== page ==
With several books published as Lucinda Edmonds, including best-seller The Orchid House, when Riley met and married wealthy businessman Stephen Riley after a whirlwind six-month romance, she drew a line under her old life. Following a three-year period where she didn’t write, (“I was having a book and a baby a year, and something had to give,” she shrugs) she emerged from her cocoon and spread her wings in a second incarnation as Lucinda Riley.

Her second marriage found her at the helm of a large composite family; to Stephen’s existing family of three and her two, they added two more, Kit and Leonora.

Stephen’s eldest daughter Olivia is PA to Riley, and does the vital work of transcribing the first drafts of her books, which she records on a dictaphone.“When I’m at home, I’m not Lucinda Riley, I’m mum,” she says. The uneasy balance between domesticity and writing is managed by compartmentalising.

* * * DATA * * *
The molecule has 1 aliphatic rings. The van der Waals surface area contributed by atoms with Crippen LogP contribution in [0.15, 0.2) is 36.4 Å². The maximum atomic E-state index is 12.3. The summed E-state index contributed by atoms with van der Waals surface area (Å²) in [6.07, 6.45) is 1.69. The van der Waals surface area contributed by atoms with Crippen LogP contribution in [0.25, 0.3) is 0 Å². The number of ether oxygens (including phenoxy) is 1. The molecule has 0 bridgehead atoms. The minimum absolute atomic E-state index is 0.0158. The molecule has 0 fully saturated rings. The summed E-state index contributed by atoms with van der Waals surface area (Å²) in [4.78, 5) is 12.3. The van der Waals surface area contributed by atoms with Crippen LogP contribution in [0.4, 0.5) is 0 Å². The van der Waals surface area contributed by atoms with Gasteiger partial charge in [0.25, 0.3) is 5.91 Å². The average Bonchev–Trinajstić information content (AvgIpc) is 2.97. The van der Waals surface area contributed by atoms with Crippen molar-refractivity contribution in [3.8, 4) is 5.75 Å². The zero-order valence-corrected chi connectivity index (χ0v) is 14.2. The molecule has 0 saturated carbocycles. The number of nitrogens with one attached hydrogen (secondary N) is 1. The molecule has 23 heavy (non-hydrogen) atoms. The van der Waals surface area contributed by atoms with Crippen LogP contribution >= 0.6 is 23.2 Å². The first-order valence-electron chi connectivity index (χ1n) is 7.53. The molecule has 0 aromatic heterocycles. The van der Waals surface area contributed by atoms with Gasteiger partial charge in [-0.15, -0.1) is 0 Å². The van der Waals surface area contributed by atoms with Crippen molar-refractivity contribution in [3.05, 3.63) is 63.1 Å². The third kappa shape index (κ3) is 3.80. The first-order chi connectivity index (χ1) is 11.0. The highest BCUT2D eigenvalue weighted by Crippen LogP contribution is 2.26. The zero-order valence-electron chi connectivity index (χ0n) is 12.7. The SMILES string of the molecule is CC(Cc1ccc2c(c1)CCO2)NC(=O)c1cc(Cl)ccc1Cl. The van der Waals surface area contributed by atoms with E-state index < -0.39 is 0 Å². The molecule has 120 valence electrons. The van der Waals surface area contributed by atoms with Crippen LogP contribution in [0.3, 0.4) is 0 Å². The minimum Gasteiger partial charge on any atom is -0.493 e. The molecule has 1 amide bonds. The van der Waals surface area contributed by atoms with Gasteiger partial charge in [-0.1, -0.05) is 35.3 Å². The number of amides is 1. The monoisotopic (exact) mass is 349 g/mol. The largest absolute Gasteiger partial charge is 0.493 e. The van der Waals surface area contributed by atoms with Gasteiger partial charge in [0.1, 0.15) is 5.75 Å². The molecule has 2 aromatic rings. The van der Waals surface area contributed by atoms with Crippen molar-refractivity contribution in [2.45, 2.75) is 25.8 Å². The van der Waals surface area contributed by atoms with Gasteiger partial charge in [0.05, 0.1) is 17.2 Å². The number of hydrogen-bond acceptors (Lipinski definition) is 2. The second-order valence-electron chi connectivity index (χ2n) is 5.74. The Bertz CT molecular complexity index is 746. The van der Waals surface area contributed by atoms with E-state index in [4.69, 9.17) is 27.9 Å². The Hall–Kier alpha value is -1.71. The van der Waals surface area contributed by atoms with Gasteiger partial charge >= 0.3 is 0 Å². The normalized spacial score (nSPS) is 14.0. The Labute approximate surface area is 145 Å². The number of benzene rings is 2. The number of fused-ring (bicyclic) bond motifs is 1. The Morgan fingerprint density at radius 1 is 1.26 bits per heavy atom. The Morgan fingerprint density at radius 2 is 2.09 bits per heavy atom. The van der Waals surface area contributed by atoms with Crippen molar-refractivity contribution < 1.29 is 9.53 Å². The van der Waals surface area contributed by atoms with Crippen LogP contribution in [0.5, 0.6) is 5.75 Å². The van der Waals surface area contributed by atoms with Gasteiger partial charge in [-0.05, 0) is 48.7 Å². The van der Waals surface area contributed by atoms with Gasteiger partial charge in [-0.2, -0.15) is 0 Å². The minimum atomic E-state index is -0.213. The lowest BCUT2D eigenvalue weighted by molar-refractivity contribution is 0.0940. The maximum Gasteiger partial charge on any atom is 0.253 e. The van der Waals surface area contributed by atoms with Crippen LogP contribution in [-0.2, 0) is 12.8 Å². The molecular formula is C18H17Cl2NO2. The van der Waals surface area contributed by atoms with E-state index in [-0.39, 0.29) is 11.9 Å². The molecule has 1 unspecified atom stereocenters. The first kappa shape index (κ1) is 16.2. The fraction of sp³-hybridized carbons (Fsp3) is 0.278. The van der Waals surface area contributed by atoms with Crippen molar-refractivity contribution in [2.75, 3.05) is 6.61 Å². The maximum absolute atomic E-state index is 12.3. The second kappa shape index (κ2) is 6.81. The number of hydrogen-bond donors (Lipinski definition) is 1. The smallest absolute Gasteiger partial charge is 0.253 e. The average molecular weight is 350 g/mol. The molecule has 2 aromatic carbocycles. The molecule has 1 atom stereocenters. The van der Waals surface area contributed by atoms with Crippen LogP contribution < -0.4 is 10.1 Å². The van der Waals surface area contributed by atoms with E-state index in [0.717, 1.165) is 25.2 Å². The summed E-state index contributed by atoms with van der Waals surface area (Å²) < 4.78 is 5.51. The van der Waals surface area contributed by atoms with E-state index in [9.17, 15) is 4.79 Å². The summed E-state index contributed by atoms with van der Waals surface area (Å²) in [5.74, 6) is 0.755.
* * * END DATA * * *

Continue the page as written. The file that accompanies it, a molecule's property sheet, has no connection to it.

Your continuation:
“I have a very strong mental wall between mum, wife, writer, and the Lucinda Riley sitting here talking to you, so that I don’t ever become overwhelmed.I can’t write the first draft of a book at home with the kids, because I am the hub of the family.”

Seven Sisters is her “magnum opus,” she says. She’ll be heartbroken when she’s finished, but an executive producer role on the TV series will keep her connected to the stories.

Irish readers will be delighted that one of the Sisters books will be set here. She’s looking to the future not only in plotlines: seeing out the maelstrom of the next few years, the light at the end of the tunnel is the house in Clonakilty.

“I’ll potter: fold my laundry, make lovely food, go to the shops for groceries, see friends. You know what I’m not going to do? Travel. I’m staying in my own sodding bed for a year. I don’t want to go through Heathrow, or see inside a hotel room.”

  • The Shadow Sister is out now